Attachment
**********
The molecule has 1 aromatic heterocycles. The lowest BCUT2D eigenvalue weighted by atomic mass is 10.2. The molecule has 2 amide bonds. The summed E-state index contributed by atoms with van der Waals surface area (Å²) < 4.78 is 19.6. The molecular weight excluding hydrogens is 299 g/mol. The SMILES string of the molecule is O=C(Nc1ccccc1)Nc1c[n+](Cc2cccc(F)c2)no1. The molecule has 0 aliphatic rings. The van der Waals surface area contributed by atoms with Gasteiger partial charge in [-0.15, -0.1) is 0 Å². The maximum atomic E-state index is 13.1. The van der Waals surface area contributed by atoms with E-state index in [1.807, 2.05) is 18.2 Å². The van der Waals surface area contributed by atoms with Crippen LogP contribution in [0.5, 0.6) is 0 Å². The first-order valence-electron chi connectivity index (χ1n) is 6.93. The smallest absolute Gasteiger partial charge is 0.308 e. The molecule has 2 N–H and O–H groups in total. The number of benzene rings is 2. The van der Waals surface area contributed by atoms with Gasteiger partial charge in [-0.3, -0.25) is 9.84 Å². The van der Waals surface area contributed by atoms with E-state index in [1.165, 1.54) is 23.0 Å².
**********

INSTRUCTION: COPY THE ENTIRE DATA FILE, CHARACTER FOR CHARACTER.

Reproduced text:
The molecule has 1 aromatic heterocycles. The lowest BCUT2D eigenvalue weighted by atomic mass is 10.2. The molecule has 2 amide bonds. The summed E-state index contributed by atoms with van der Waals surface area (Å²) < 4.78 is 19.6. The molecular weight excluding hydrogens is 299 g/mol. The SMILES string of the molecule is O=C(Nc1ccccc1)Nc1c[n+](Cc2cccc(F)c2)no1. The molecule has 0 aliphatic rings. The van der Waals surface area contributed by atoms with Gasteiger partial charge in [-0.15, -0.1) is 0 Å². The maximum atomic E-state index is 13.1. The van der Waals surface area contributed by atoms with E-state index in [1.807, 2.05) is 18.2 Å². The van der Waals surface area contributed by atoms with Crippen LogP contribution in [0.5, 0.6) is 0 Å². The first-order valence-electron chi connectivity index (χ1n) is 6.93. The smallest absolute Gasteiger partial charge is 0.308 e. The molecule has 2 N–H and O–H groups in total. The number of benzene rings is 2. The van der Waals surface area contributed by atoms with Gasteiger partial charge in [-0.3, -0.25) is 9.84 Å². The van der Waals surface area contributed by atoms with E-state index in [1.165, 1.54) is 23.0 Å².